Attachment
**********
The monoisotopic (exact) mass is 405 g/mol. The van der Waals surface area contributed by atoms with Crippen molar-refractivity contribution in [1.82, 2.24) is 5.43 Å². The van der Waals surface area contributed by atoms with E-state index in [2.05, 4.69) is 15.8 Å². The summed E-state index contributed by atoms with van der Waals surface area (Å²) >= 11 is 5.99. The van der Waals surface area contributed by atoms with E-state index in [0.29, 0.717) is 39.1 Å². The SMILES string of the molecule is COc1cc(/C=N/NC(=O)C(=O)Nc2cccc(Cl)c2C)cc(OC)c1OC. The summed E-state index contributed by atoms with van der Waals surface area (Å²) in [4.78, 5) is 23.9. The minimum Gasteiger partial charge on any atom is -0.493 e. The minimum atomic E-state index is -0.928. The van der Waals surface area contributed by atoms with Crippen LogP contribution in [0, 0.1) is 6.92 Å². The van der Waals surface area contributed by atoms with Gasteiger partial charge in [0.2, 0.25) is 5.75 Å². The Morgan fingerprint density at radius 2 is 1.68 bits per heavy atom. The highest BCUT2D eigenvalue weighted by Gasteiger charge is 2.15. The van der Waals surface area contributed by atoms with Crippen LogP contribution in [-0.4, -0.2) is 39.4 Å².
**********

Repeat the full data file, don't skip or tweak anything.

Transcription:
The monoisotopic (exact) mass is 405 g/mol. The van der Waals surface area contributed by atoms with Crippen molar-refractivity contribution in [1.82, 2.24) is 5.43 Å². The van der Waals surface area contributed by atoms with E-state index in [2.05, 4.69) is 15.8 Å². The summed E-state index contributed by atoms with van der Waals surface area (Å²) >= 11 is 5.99. The van der Waals surface area contributed by atoms with E-state index in [0.29, 0.717) is 39.1 Å². The SMILES string of the molecule is COc1cc(/C=N/NC(=O)C(=O)Nc2cccc(Cl)c2C)cc(OC)c1OC. The summed E-state index contributed by atoms with van der Waals surface area (Å²) in [4.78, 5) is 23.9. The minimum Gasteiger partial charge on any atom is -0.493 e. The minimum atomic E-state index is -0.928. The van der Waals surface area contributed by atoms with Crippen LogP contribution in [0, 0.1) is 6.92 Å². The van der Waals surface area contributed by atoms with Gasteiger partial charge in [0.2, 0.25) is 5.75 Å². The Morgan fingerprint density at radius 2 is 1.68 bits per heavy atom. The highest BCUT2D eigenvalue weighted by Gasteiger charge is 2.15. The van der Waals surface area contributed by atoms with Crippen LogP contribution in [-0.4, -0.2) is 39.4 Å².